Science Reporters and Their Editors Judge "Sensationalism"

Glynn, Carroll J.
March 1985
Newspaper Research Journal;Spring1985, Vol. 6 Issue 3, p69
Academic Journal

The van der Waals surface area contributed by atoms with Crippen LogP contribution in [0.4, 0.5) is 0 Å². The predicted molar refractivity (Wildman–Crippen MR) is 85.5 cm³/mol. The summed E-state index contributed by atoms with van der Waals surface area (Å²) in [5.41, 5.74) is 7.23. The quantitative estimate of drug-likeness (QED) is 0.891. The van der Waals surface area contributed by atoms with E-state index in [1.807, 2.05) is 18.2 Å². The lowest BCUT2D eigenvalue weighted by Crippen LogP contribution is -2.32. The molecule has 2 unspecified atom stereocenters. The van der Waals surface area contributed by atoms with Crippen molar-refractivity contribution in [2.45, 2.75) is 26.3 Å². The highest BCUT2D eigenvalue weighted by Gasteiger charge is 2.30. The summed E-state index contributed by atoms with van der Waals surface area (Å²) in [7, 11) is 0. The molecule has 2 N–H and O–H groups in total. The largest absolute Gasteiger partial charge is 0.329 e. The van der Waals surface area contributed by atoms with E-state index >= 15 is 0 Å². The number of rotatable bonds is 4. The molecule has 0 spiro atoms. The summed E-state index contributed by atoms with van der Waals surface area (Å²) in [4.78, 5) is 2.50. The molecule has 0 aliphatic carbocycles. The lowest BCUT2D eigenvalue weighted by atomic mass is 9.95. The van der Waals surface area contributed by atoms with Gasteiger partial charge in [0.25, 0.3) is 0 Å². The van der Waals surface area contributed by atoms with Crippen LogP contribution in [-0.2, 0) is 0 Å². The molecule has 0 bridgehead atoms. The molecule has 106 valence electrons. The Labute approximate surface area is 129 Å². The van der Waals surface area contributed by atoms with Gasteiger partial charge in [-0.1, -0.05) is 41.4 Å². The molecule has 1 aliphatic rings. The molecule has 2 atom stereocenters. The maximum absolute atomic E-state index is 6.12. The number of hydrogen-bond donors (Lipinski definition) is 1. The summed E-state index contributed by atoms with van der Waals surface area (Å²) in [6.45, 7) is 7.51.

The article focuses on science reporters and their editors judge sensationalism. The research concerning news coverage of science issues consistently indicates that scientists expect reporters to write news objectively and to provide readers with fair and accurate coverage of essential information. The journalists assigned to cover science issues may have backgrounds in science, government or simply general assignment reporting. Such diverse orientations can foster a compartmentalized rather than a comprehensive approach to coverage of science issues. According to the author science reporters must also overcome political and economic pressures that accompany certain disputes, the biases of public agencies and private experts as sources, and their own biases. Yet, they are still expected to write news objectively. The public, and particularly scientists, often criticize mass media for inaccuracies in reporting scientific issues. One of the main problems cited by these critics is the tendency for reporters to "sensationalize."


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